30 March 2009
As printed in PRWeek, March 30, 2009
 An online newsroom should no longer be limited to members of the media.
Given the evolving media landscape, it's important to make online newsrooms accessible to not only reporters and editors, but also consumers and non-traditional media.
And as these newsrooms are flooded with more users than ever before, companies must stay up to date on the newest and fastest ways to keep their various audiences informed.
“The main thing you're seeing now is that PR people are marketing their news; they have to tailor the message and have it in a centralized location,” says TEKGROUP's director of marketing communications for TEKgroup International, which has created online press rooms for companies like Delta and Ford. “It's a newsroom that carries all news, which encompasses news for analysts, journalists, [and] consumers.”
She adds that in the digital age, where information travels at such a fast pace, it's become increasingly important to give consumers and the media a place to find answers directly from the source.
“You want people to be able to go back to the official source [and see]... customer testimony and video and blogs,” TEKGROUP explains. “It's hard enough as it is with all the different information sources. Our goal as PR [pros] is to make it very easy for people to get this information.”
Woodall stresses that with newsrooms now reaching a vast amount of people, it's imperative to utilize social media and digital elements. She suggests incorporating Facebook, Twitter, video, audio, blogs, and RSS feeds, among other elements.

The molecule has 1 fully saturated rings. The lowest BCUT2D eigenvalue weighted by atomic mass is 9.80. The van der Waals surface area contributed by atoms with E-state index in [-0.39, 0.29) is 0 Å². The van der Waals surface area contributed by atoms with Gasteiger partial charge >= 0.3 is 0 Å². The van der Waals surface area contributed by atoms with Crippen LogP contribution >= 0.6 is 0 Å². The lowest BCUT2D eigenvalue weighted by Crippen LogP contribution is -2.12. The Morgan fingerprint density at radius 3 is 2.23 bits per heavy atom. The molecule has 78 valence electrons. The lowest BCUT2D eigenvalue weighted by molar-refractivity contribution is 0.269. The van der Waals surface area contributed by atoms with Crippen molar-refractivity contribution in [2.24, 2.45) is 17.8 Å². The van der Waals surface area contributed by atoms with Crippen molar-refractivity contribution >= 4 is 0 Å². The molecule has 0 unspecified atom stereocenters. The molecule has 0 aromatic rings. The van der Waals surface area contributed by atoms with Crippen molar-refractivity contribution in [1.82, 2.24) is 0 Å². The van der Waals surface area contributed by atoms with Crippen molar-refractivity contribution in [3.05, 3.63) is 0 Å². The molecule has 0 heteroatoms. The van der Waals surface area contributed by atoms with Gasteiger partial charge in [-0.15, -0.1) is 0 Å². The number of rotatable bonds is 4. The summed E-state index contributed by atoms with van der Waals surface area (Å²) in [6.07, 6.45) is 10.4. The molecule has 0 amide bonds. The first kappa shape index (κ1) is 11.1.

Dee Rambeau, product specialist for PRNewswire's MediaRoom service, echoes Woodall's suggestions about newsrooms. He emphasizes the importance of having “as many assets as you can put in there from an information standpoint.”
Rambeau adds that online pressrooms should be just as easy to manage for PR pros as they are for the public to access.
“The PR team needs to have access to that newsroom to be able to put up that material,” he says, noting that easy access becomes especially vital during crisis situations.
Another important factor for online pressrooms is SEO capability.
“Making sure that all content is tagged correctly is a very important part because... if an online media person looks for information on your company, likely the first place is going to be Google, followed quickly by the corporate Web site,” says Tim Roberts, president of Wieck Media, which has worked on online newsrooms for Verizon. “If they don't know you have a newsroom, sometimes the only way they can find it is Google.”
“You can now have each individual press release for [a] particular message, so it's even more optimized,” Woodall adds. “If someone is reading a release, [they'll] be able to share it... automatically with [their] Facebook account. You're creating the opportunity to get the message spread out by other people.”
Above all else, PR pros should keep content in mind with all aspects of online newsrooms. By targeting materials and press releases for individual groups, companies will be able to better reach the variety of audiences visiting their sites. Rambeau suggests thinking “broader” and expanding what is written about on the site.
“Write content about products and other things your company's doing [for] audiences beyond the media,” he says. “With good writing and a social [media] newsroom, you can use that tool to keep a campaign in motion.”
Technique Tips
Target all messaging and information for a specific audience
Link all social media aspects back to the corporate newsrooms, and vice versa
Create content that goes beyond normal press releases
Lose focus of media relations; strike a balance between the media and public
Forget to tag and meta tag all articles to create high SEO
Create a newsroom that is difficult to find; make it easy to access
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